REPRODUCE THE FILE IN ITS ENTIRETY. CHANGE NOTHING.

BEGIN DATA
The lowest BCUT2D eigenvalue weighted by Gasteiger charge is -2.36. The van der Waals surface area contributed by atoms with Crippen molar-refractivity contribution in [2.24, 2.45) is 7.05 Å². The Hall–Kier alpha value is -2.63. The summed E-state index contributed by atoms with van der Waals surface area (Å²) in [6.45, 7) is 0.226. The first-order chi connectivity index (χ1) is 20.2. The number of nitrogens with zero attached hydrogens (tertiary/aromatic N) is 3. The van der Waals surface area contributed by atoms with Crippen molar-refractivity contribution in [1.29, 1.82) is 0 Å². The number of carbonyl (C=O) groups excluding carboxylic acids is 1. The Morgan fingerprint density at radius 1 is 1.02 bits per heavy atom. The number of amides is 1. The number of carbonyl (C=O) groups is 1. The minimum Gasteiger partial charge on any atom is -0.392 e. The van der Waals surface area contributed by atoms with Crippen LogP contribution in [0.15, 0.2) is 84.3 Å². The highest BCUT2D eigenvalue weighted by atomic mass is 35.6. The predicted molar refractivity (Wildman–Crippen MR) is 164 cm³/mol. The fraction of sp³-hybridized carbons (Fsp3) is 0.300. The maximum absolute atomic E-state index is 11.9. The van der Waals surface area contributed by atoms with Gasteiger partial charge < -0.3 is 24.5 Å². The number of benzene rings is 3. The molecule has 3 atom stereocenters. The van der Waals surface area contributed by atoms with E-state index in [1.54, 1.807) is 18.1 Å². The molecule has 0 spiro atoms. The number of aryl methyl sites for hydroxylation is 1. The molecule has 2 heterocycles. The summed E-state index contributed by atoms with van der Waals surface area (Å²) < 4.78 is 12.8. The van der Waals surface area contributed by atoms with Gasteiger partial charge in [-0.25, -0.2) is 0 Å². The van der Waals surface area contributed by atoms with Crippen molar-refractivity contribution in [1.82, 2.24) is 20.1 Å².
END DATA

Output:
The lowest BCUT2D eigenvalue weighted by Gasteiger charge is -2.36. The van der Waals surface area contributed by atoms with Crippen molar-refractivity contribution in [2.24, 2.45) is 7.05 Å². The Hall–Kier alpha value is -2.63. The summed E-state index contributed by atoms with van der Waals surface area (Å²) in [6.45, 7) is 0.226. The first-order chi connectivity index (χ1) is 20.2. The number of nitrogens with zero attached hydrogens (tertiary/aromatic N) is 3. The van der Waals surface area contributed by atoms with Crippen molar-refractivity contribution in [1.29, 1.82) is 0 Å². The number of carbonyl (C=O) groups excluding carboxylic acids is 1. The Morgan fingerprint density at radius 1 is 1.02 bits per heavy atom. The number of amides is 1. The number of carbonyl (C=O) groups is 1. The minimum Gasteiger partial charge on any atom is -0.392 e. The van der Waals surface area contributed by atoms with Crippen LogP contribution in [0.15, 0.2) is 84.3 Å². The highest BCUT2D eigenvalue weighted by atomic mass is 35.6. The predicted molar refractivity (Wildman–Crippen MR) is 164 cm³/mol. The fraction of sp³-hybridized carbons (Fsp3) is 0.300. The maximum absolute atomic E-state index is 11.9. The van der Waals surface area contributed by atoms with Gasteiger partial charge < -0.3 is 24.5 Å². The number of benzene rings is 3. The molecule has 3 atom stereocenters. The van der Waals surface area contributed by atoms with E-state index in [1.54, 1.807) is 18.1 Å². The molecule has 0 spiro atoms. The number of aryl methyl sites for hydroxylation is 1. The molecule has 2 heterocycles. The summed E-state index contributed by atoms with van der Waals surface area (Å²) < 4.78 is 12.8. The van der Waals surface area contributed by atoms with Gasteiger partial charge in [-0.25, -0.2) is 0 Å². The van der Waals surface area contributed by atoms with Crippen molar-refractivity contribution in [1.82, 2.24) is 20.1 Å².